Dear Anne Sexton
Dear Anne Sexton,
A few years ago, a colleague asked me who my favorite poet was, and your name got caught in my throat. I didn’t—couldn’t—say you, even though your words lived in the blacks of my eyes. So, I lied. I think I said the drip in my bathroom, the way a child looks when it first recognizes fear. I thought about the color white, the way my blood hit the fan. There was a bullet in my hand, my childhood smashed against the living room window. My therapist told me to write poetry, but I couldn’t stop confessing. You had Bedlam and Mercy Street. I had the woods and the bats outside my window.
We both shared a death wish.
When I was 24, I fell in love with a ghost. We lived in a grave, in an abandoned house, on the rooftop of a bar. We played piano when it snowed, compared our scars under coffee tables, ate cheap pizza with sugar sprinkled on top. Sometimes when he slept, I’d count his breaths, memorize his jawline. If I close my eyes, I can still see him pouring wine from a glass jug, rolling joints, kissing pills into my mouth. He used to call me Janis because he said I sang the first time I left my body.
We shared a death wish, too.
I thought of you when he broke his hand, when I found him crying over his opened veins. I felt your spirit clawing at the roof of my mouth, slitting my vocal cords, tying my tongue. I wrapped his cuts in gauze, thought about the knot growing on my spine. You had a fear of drowning, but I had already swallowed oceans, and that night, I treaded water with sharks, my body a porcelain doll, a bucket full of chum.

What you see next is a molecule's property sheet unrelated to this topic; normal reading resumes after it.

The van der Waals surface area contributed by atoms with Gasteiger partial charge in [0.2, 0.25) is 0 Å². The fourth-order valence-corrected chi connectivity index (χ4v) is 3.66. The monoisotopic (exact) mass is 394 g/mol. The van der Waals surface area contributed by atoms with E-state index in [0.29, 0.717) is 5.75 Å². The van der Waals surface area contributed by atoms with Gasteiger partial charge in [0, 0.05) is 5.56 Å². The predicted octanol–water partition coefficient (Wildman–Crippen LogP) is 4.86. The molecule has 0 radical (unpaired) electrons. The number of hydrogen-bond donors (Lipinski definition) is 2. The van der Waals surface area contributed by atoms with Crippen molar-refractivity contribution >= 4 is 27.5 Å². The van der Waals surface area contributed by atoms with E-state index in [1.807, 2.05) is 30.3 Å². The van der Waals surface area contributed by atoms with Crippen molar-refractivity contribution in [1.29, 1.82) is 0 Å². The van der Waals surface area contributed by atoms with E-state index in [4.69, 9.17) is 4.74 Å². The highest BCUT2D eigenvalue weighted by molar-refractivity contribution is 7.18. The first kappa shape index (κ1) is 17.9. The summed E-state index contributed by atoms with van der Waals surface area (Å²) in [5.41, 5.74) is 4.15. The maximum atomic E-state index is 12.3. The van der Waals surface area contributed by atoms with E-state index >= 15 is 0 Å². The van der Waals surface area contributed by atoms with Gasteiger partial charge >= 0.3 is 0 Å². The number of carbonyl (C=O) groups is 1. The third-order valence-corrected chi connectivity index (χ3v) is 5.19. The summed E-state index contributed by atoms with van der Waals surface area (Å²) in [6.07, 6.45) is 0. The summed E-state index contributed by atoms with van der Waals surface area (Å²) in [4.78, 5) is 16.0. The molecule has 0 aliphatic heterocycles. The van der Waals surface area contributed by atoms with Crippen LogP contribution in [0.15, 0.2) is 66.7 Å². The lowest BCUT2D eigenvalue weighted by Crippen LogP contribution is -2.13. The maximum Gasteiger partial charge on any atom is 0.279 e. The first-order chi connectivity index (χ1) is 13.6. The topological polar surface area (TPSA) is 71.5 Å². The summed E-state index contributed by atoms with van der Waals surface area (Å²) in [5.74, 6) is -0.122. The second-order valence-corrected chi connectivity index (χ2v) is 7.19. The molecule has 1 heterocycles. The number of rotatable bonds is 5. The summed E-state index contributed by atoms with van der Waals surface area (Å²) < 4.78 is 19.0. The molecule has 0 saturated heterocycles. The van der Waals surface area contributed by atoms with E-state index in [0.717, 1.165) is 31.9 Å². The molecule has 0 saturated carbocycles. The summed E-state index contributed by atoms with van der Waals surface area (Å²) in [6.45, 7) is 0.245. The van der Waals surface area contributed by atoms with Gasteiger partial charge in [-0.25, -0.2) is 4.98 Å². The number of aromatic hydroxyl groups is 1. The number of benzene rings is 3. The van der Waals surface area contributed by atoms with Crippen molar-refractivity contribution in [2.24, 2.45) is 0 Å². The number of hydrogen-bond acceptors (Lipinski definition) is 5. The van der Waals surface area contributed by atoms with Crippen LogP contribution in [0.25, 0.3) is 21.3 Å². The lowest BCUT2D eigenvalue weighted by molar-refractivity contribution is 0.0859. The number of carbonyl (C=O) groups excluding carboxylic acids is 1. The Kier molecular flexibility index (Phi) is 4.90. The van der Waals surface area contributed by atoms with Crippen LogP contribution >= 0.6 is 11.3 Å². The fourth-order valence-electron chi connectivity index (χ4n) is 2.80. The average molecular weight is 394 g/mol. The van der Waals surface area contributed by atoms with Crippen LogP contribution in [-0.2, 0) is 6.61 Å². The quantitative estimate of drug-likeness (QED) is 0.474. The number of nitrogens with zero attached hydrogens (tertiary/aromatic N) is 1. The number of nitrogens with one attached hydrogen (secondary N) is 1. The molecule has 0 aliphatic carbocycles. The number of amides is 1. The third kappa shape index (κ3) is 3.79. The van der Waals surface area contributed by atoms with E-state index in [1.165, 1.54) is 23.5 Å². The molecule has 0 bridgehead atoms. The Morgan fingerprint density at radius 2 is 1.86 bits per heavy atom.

Did you know you were hurting people?
Did you care?
I dream about this one night on the road. I was 22, 17, 13, and 8. I made promises I knew I couldn’t keep. I said forever when what I meant was my heart is already sold, but I was a surgeon, an exorcist, and he was wrapped around me, coiled like a snake. He kissed me and I ate the apple, and all of this is a lie and some of it is the truth. At night, I rewrite my history, but he is the blackout, the scrying glass. I became a failed binding spell, the wedding ring I couldn’t take off.
I knew I was hurting people.
I cared, but not enough.
For years, I heard your mantras in my head. I drank from your well, swallowed every drop of poison, slept with oleander under my bed. I searched for God in gondolas, dug up graves, knelt at the altar of mothers and mourning, slept in the crypt of dead girls and lost beginnings. I was broken glass, a shattered mirror, and you came to me when I needed you: a vampire, a wolf. Everything red became cherry became scarlet became dead. You scared me and I begged forgiveness, cried mercy.
But we both shared a death wish.
You with your mother’s fur, your rings and your vodka; me with my smeared mascara, my whiskey, and my phone. Every time I open the garage door, I think of you. I think of who you could have become, of who you did become, and when I say your name now, it’s filled with spiders, the sound of cockroaches between my teeth. I’m still angry—at them, at you—still lost in the dark, forever walking to a farmhouse in the middle of nowhere. But I don’t hear the death note anymore, don’t fear the windows in my house.
And the bats have stopped screeching.
The bats have stopped screeching.
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